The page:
At Yale, a Sports Publicity representative sits with a student employee during games, calling out each player’s shot, turnover, rebound, block and more. The student then punches the data into a computer, which feeds out a box score that can be accessed on the Internet. At the end of the game, they consult with the official referee bookkeeper — who keeps track principally of the score of the game and not of these other statistics — to ensure the accuracy of their data.

For the last three years, Katie Edwards ’09 has been charged with this task for men’s and women’s basketball games, helping to determine and shape the scouting reports and perceptions of both Bulldog basketball teams. She said that they strive to do a fairly accurate job, always getting player shot attempts correct and rebounds 90 percent accurate. As far as the other statistics go though, they can often be left to much discretion.

“As far as assists and turnovers, the scorekeeper can affect it a lot,” Edwards said. “There are times that our teams go on the road and assists are barely kept. [Overall], I don’t think people should put too much emphasis on turnovers and assists.”

While the sources for such statistics can be dubious, Eli coaches nevertheless prepare their players with advanced scouting reports laden with statistical analyses for each game.

Center Garret Fiddler ’11 said that in evaluating opponents, point and rebound differential are probably the best gauge for how well they are playing. The record of a team that dominates opponents in most games but gets beat by a small margin a few times might make that team appear worse than it really is, he said. On the other hand, a statistic like rebounding differential hints at the size and athleticism of their future opponent.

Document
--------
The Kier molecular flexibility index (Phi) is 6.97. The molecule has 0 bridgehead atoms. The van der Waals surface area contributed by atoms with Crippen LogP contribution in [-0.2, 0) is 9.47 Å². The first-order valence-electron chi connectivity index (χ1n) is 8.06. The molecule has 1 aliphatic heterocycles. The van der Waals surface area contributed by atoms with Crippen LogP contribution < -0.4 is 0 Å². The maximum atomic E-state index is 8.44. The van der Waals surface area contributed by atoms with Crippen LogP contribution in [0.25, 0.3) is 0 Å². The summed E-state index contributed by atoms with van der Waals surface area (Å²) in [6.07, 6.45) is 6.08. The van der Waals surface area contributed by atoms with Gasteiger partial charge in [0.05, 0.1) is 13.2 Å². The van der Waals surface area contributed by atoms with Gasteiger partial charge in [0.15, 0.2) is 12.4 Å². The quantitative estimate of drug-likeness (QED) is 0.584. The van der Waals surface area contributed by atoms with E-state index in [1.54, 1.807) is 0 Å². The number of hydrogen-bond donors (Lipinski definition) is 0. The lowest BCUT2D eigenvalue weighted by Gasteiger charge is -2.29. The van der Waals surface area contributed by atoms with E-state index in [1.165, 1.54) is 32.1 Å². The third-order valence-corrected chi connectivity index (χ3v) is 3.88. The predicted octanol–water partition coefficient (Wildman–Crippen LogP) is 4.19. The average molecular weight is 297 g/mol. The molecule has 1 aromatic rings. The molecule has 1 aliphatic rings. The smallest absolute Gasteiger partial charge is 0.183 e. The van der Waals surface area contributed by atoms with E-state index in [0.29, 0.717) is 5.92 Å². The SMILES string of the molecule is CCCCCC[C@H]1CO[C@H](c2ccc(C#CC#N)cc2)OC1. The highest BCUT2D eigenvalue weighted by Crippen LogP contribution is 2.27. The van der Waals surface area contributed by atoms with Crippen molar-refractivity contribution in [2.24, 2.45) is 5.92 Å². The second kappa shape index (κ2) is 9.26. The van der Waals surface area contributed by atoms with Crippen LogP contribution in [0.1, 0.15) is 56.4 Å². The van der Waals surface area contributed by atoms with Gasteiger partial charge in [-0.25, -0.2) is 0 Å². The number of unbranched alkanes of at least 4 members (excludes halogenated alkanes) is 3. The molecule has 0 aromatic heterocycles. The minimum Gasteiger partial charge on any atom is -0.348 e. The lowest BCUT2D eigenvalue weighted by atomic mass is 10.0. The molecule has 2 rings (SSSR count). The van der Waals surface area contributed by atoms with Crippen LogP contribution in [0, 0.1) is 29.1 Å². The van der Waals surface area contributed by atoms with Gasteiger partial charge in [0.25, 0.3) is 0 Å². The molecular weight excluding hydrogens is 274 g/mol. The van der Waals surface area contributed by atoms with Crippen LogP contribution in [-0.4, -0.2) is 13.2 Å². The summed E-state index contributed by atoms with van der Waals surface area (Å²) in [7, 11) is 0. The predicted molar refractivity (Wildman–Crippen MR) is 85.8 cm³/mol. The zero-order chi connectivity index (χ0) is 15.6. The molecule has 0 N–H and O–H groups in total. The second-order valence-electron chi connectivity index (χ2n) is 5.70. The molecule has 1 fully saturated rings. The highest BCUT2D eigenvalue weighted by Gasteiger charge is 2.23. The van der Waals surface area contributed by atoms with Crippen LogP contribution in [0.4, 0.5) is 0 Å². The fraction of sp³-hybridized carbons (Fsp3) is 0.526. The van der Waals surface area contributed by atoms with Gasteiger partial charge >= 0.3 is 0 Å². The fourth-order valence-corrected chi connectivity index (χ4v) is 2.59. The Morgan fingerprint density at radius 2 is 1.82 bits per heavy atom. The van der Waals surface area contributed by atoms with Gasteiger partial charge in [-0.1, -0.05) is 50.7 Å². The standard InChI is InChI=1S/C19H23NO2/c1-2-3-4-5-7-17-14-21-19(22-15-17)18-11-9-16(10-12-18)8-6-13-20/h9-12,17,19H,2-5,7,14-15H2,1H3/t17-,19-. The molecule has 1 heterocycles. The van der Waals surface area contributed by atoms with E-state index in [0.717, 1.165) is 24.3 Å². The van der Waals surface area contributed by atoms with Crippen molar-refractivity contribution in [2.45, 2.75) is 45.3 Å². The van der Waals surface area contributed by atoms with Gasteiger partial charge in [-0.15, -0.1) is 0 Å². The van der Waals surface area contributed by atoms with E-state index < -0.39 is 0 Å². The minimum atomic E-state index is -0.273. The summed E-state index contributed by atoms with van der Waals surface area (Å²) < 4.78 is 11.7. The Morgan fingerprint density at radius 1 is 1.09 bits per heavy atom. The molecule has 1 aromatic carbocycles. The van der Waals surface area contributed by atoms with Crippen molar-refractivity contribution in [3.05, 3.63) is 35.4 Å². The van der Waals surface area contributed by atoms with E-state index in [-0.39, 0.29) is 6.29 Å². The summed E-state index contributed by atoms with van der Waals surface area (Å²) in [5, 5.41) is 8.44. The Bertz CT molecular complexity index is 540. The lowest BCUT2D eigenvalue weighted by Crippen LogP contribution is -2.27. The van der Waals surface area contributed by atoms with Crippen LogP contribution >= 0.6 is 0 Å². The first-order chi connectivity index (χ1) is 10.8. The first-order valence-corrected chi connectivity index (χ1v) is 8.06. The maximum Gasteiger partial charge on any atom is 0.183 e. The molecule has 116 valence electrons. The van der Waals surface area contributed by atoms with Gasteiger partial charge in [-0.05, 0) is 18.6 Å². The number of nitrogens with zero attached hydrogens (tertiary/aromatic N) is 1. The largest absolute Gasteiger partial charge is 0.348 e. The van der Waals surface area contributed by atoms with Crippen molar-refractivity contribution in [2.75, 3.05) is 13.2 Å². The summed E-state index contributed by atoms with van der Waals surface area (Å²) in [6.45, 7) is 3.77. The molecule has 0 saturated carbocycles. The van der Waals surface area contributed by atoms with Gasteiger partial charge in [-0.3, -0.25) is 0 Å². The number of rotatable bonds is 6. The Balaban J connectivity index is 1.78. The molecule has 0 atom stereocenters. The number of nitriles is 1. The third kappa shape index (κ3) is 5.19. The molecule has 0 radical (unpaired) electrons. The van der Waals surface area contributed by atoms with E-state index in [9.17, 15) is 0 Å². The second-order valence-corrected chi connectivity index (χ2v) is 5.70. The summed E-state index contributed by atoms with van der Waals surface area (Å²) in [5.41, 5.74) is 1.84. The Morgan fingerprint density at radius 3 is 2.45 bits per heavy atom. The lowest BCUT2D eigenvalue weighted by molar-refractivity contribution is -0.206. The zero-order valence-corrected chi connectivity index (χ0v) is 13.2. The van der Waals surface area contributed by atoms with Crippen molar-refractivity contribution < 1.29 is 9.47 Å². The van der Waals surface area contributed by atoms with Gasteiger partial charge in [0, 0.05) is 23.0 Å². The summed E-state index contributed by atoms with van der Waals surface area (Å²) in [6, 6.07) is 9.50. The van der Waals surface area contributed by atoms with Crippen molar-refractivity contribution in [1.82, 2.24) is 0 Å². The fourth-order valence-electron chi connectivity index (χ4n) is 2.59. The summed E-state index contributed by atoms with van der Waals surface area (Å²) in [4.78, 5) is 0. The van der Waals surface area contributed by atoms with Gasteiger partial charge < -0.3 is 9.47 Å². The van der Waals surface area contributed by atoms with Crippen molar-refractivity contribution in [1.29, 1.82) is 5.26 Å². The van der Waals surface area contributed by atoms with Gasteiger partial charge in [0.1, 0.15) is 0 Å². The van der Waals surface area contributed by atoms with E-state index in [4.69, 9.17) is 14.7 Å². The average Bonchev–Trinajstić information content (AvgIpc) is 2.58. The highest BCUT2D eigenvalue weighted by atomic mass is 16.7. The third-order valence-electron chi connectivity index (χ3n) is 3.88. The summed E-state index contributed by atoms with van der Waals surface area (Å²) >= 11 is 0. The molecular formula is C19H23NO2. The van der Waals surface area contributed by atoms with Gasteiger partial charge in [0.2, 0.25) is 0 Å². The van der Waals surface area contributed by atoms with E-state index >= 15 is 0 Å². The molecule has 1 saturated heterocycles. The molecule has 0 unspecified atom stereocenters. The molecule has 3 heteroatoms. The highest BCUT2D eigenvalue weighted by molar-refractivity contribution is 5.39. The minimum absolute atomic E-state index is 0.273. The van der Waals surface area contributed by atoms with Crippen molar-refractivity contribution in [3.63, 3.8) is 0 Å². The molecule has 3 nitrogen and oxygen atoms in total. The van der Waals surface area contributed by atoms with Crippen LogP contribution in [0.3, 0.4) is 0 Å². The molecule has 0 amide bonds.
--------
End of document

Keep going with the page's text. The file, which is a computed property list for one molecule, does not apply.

Each Bulldog player also receives a statistical scouting report of the players they will be guarding, including data on their three-point percentages, shooting percentages in the paint, number of three-point attempts and more. This last stat, in particular, differentiates between three-point threats and players who shoot a handful of threes all season and might just have gotten lucky on several of them.

“If you just look at percentage, it can be misleading,” Fiddler said. “[You] don’t know whether to guard him close or not since he may have just taken two on the year and has made one shot.”

Braswell noted though that some of the shooting percentage statistics can be skewed since some players regularly end up with the ball at the end of the shot clock and have to hoist bad shots up that they usually miss. Overall, he said that he does not really buy into the so-called statistics culture.

“[Statistics] certainly helps you prepare for a player, but it does not tell the whole story,” Braswell said. “There are no percentages to tell the story of someone’s heart and desire to win at the end of a game.”